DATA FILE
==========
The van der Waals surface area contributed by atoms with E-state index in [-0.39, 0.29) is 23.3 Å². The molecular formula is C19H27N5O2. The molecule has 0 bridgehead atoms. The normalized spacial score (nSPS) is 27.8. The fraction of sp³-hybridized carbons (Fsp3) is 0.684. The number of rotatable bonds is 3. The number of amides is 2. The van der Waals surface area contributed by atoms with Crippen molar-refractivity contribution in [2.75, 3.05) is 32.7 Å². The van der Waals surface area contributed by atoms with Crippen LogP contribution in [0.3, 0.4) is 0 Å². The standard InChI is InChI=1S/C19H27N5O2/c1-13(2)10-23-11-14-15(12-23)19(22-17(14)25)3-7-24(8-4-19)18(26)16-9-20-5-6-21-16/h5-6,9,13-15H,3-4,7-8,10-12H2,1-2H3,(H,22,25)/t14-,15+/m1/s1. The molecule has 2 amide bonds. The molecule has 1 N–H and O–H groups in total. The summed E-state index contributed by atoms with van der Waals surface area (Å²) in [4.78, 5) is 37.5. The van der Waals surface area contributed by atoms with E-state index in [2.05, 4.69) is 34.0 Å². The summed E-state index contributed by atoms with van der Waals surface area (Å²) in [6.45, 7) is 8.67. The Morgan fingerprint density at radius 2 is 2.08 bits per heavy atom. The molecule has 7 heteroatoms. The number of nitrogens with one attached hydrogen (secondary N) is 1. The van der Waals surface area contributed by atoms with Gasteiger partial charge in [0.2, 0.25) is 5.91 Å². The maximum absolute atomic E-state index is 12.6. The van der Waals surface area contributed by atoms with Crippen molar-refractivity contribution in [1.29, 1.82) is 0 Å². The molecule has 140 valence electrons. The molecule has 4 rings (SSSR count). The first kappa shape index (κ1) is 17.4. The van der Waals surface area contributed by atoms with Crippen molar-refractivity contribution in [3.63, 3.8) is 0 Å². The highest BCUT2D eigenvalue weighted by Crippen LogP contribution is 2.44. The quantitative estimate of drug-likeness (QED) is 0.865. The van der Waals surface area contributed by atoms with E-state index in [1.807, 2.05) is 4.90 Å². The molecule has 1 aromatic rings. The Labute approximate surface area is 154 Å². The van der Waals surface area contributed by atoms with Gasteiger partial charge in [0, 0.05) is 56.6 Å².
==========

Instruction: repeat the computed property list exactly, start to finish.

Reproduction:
The van der Waals surface area contributed by atoms with E-state index in [-0.39, 0.29) is 23.3 Å². The molecular formula is C19H27N5O2. The molecule has 0 bridgehead atoms. The normalized spacial score (nSPS) is 27.8. The fraction of sp³-hybridized carbons (Fsp3) is 0.684. The number of rotatable bonds is 3. The number of amides is 2. The van der Waals surface area contributed by atoms with Crippen molar-refractivity contribution in [2.75, 3.05) is 32.7 Å². The van der Waals surface area contributed by atoms with Crippen LogP contribution in [0.3, 0.4) is 0 Å². The standard InChI is InChI=1S/C19H27N5O2/c1-13(2)10-23-11-14-15(12-23)19(22-17(14)25)3-7-24(8-4-19)18(26)16-9-20-5-6-21-16/h5-6,9,13-15H,3-4,7-8,10-12H2,1-2H3,(H,22,25)/t14-,15+/m1/s1. The molecule has 2 amide bonds. The molecule has 1 N–H and O–H groups in total. The summed E-state index contributed by atoms with van der Waals surface area (Å²) in [4.78, 5) is 37.5. The van der Waals surface area contributed by atoms with E-state index in [2.05, 4.69) is 34.0 Å². The summed E-state index contributed by atoms with van der Waals surface area (Å²) in [6.45, 7) is 8.67. The Morgan fingerprint density at radius 2 is 2.08 bits per heavy atom. The molecule has 7 heteroatoms. The number of nitrogens with one attached hydrogen (secondary N) is 1. The van der Waals surface area contributed by atoms with Gasteiger partial charge in [0.2, 0.25) is 5.91 Å². The maximum absolute atomic E-state index is 12.6. The van der Waals surface area contributed by atoms with Crippen molar-refractivity contribution in [1.29, 1.82) is 0 Å². The molecule has 140 valence electrons. The molecule has 4 rings (SSSR count). The first kappa shape index (κ1) is 17.4. The van der Waals surface area contributed by atoms with Crippen molar-refractivity contribution in [3.63, 3.8) is 0 Å². The highest BCUT2D eigenvalue weighted by Crippen LogP contribution is 2.44. The quantitative estimate of drug-likeness (QED) is 0.865. The van der Waals surface area contributed by atoms with E-state index in [1.807, 2.05) is 4.90 Å². The molecule has 1 aromatic rings. The Labute approximate surface area is 154 Å². The van der Waals surface area contributed by atoms with Gasteiger partial charge in [0, 0.05) is 56.6 Å².